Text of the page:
The journal of a Kentucky culture vulture
Critic-proof movie, thy name is not Noah, or Evan.
This weekend continued a Summer 2007 box office trend of movies that seem to disappoint, despite checking in at No. 1 on their opening weekend. The latest is Evan Almighty, the sequel to the surprise 2003 hit Bruce Almighty,
that had Jim Carrey playing God. Evan took in $32.1 million and finished atop the box office, which may seem like a success until you consider that $32 million is less than one-quarter of the movie’s production budget. At more than $200 million, Evan is the most expensive comedy ever made, and a less-than-stellar opening weekend seems to be bad news for recouping the investment.
It may also call into question the viability of marketing directly to Christian audiences. The Passion of the Christ posted a stunning opening weekend in 2004, crossing the $100 million mark in five days in February, not a traditional blockbuster month. At the time, many studios and observers acted like they had just discovered Christians might like to go to movies aimed at them, though marketing to the church audience has not seen a repeat of The Passion‘s success except with The Chronicles of Narnia: The Lion, the Witch and the Wardrobe, which also came with literary cache, in 2005.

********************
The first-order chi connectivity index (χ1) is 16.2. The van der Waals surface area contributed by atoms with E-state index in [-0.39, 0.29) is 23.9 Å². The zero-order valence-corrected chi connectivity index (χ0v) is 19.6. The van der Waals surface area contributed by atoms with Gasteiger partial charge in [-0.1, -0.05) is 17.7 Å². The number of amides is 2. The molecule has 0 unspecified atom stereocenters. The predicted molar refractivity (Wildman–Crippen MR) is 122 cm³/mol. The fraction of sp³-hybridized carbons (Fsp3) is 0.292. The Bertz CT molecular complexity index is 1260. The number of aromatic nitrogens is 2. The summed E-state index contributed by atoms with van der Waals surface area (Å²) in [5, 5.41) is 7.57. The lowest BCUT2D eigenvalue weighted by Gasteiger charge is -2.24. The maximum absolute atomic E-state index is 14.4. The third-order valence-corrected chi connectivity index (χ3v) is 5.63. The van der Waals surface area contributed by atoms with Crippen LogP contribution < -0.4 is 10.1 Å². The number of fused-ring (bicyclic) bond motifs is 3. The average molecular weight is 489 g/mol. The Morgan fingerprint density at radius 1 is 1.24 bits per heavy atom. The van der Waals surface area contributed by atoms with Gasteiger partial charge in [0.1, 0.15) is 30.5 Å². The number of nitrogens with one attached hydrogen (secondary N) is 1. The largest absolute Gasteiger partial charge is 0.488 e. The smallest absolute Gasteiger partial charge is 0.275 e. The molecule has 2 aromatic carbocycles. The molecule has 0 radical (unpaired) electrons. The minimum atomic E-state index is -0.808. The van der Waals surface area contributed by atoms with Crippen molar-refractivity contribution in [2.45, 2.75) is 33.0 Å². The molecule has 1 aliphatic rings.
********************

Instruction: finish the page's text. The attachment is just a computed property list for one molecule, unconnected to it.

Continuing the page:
Part of that could be that with Passion many religious leaders made it seem like a moral imperative that their congregations go to the film about the crucifixion of Jesus Christ. The movie generated a lot of free advance publicity with a raging controversy about its portrayal of Jews and its extreme violence.
Now, if you went the Ichthus Christian music festival in Wilmore last weekend (photo, above), you would have had to stay in your tent with earplugs all weekend not to hear about Evan Almighty, how it was clean and the filmmakers were Christians. But it’s hard to make seeing a modern-day retelling of Noah with the star of The Office seem like a moral imperative, and when the reviews universally rip the movie, the job of selling it becomes even harder.
We’ll have to wait to see if a dove descends to the box office with about $160 million in its beak over the next few weekends for Evan.
Read the complete weekend box office chart from Box Office Mojo.
This coming weekend, it’ll be family fare vs. ultra-violence with Pixar’s Ratatouille opening against Live Free or Die Hard (which actually bows Wednesday). Also opening for more defined audiences are Michael Moore’s latest, Sicko, and one of the best line-ups of actresses you’ve ever seen — Redgrave, Streep, Close, Danes ring any bells? — in Evening.
About Rich Copley & Copious Notes
Raised by opera-loving parents in a rock ’n’ roll world, Rich Copley has parlayed his broad interests into his career writing about arts and entertainment. Since 1998, he has covered performing arts, film and faith-based popular culture for the Lexington Herald-Leader, the daily newspaper in Lexington, Ky. MORE | E-mail Rich